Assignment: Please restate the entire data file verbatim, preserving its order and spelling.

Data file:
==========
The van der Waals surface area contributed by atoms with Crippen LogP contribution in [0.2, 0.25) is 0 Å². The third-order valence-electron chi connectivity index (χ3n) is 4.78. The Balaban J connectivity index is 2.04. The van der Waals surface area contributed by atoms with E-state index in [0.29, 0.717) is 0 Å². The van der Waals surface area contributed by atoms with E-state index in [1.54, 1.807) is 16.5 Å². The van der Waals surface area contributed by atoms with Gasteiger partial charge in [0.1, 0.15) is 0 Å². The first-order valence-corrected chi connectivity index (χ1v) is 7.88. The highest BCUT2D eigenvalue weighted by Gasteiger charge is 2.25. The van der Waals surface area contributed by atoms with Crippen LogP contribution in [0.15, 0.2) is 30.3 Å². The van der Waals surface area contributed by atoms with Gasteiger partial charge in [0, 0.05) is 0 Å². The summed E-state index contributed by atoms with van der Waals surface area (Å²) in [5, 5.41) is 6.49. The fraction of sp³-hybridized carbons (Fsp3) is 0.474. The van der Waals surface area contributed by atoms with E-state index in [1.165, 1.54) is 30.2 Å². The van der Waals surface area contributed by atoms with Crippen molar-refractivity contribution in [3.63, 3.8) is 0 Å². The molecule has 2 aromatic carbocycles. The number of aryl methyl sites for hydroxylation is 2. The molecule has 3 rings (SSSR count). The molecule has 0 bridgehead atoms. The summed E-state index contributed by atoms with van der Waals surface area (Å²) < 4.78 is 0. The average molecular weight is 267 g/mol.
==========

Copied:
The van der Waals surface area contributed by atoms with Crippen LogP contribution in [0.2, 0.25) is 0 Å². The third-order valence-electron chi connectivity index (χ3n) is 4.78. The Balaban J connectivity index is 2.04. The van der Waals surface area contributed by atoms with E-state index in [0.29, 0.717) is 0 Å². The van der Waals surface area contributed by atoms with E-state index in [1.54, 1.807) is 16.5 Å². The van der Waals surface area contributed by atoms with Gasteiger partial charge in [0.1, 0.15) is 0 Å². The first-order valence-corrected chi connectivity index (χ1v) is 7.88. The highest BCUT2D eigenvalue weighted by Gasteiger charge is 2.25. The van der Waals surface area contributed by atoms with Crippen LogP contribution in [0.15, 0.2) is 30.3 Å². The van der Waals surface area contributed by atoms with Gasteiger partial charge in [0, 0.05) is 0 Å². The summed E-state index contributed by atoms with van der Waals surface area (Å²) in [5, 5.41) is 6.49. The fraction of sp³-hybridized carbons (Fsp3) is 0.474. The van der Waals surface area contributed by atoms with E-state index in [1.165, 1.54) is 30.2 Å². The van der Waals surface area contributed by atoms with Crippen molar-refractivity contribution in [3.63, 3.8) is 0 Å². The molecule has 2 aromatic carbocycles. The number of aryl methyl sites for hydroxylation is 2. The molecule has 3 rings (SSSR count). The molecule has 0 bridgehead atoms. The summed E-state index contributed by atoms with van der Waals surface area (Å²) < 4.78 is 0. The average molecular weight is 267 g/mol.